Chess is not for all people. USCF statistics show the vast majority of children who learn chess reject it at, or before, puberty. Why is that? A generation after moving toward scholastic chess USCF is still “studying the question.” If the USCF has a clue, it has yet to be divulged to the membership.
The new female Executive Director comes from what is now referred to as “the scholastic part of chess.” With Ruth Haring the President of the USCF board the top two leadership positions are held by women. Here in the Great State of Georgia three of the five remaining board members are women, who do not play chess. Women like change. I cannot count the times I have heard someone say after a break-up between a man and a woman, “She thought she could change him.” The proliferation of women in the game of chess has changed things drastically. This is not your father’s chess, Bunky.
A good illustration would be an article published today on the Georgia Chess News website, “Women’s Open 2014 Results” By Laura Doman. (http://georgiachessnews.com/2014/09/29/womens-open-2014-results/)
“Pink carnations were laid beside each board position. Beautiful flowers in vases graced the tournament directors’ informatics table. Yes, this was the site for the annual Georgia Women’s Open tournament, which hosted sixteen women and girls on Saturday, September 20 at the Wyndham Atlanta Galleria Hotel.”
“Pink carnations” and “Beautiful flowers”? Laura Doman is a lovely woman, and I am sure she means well, but this is the kind of thing women have done, and are doing, that is off-putting to male chess players. What could be worse than to spend time getting psyched-up for the coming battle, getting prepared, as it were, to pull your sword, and arrive at the field of battle with “Pink carnations” and “Beautiful flowers” gracing the battlefield? This reminds me of an episode of the TV show, “Northern Exposure.” Holling Vincoeur, played by John Cullum, married a much younger woman, Shelly Marie Tambo, played by Cynthia Geary. Shelly began to “make changes.” Next thing you know Holling is forced to visit the Dr. Joel Fleischman, played by Rob Morrow. For the first time in his life Holling has become constipated. Dr. Fleischman cannot understand it and fails to find a reason, until it comes out that Holling had given Shelly permission to make changes in the bedroom. She had turned his rustic, log cabin in Alaska into a “pink” room with “flowers.” It was obviously more than Holling’s system could take, and he became all stressed out and “jammed-up.” I had the same kind of feeling after reading Laura Doman’s report.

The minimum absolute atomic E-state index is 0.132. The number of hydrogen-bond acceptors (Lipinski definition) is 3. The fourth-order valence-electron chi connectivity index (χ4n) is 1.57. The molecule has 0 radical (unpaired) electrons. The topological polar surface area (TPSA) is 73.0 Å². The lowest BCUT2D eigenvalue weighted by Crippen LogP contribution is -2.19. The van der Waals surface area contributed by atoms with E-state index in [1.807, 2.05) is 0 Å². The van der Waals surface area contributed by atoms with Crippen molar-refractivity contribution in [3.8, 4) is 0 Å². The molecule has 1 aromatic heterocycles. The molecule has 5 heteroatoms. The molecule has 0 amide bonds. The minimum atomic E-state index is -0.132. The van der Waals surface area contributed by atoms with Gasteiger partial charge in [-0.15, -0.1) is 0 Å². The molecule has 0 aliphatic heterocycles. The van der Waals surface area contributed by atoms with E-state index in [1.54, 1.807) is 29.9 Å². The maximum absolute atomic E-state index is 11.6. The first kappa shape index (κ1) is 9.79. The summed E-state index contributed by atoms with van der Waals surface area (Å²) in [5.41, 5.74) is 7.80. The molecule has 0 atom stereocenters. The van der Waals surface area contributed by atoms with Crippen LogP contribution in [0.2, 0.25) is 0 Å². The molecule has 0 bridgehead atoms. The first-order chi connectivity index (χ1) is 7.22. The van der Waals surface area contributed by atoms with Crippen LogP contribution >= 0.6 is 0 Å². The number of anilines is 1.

This kind of thing proliferates. For example, see “Yamie Chess simul with Jennifer Shahade” on the Chessbase website (http://en.chessbase.com/post/yamie-chess-simul-with-jennifer-shahade). What is Yamie Chess? “Manufactured in the Michigan, USA, and designed for 5 to 12 year olds, the Yamie Chess® learning aid series focuses on nurturing children’s cognitive thinking and intellectual potential for mathematics, and is aligned to support the National Council of Teachers of Mathematics’ Curriculum Focal Points in algebra, geometry, data analysis, measurement and number logic.” If you are still uncertain about what, exactly, Yamie Chess is, it will help you to know that “Under the pieces the cartoon characters can be seen.”
Scott MacKenzie San Francisco 1967(original)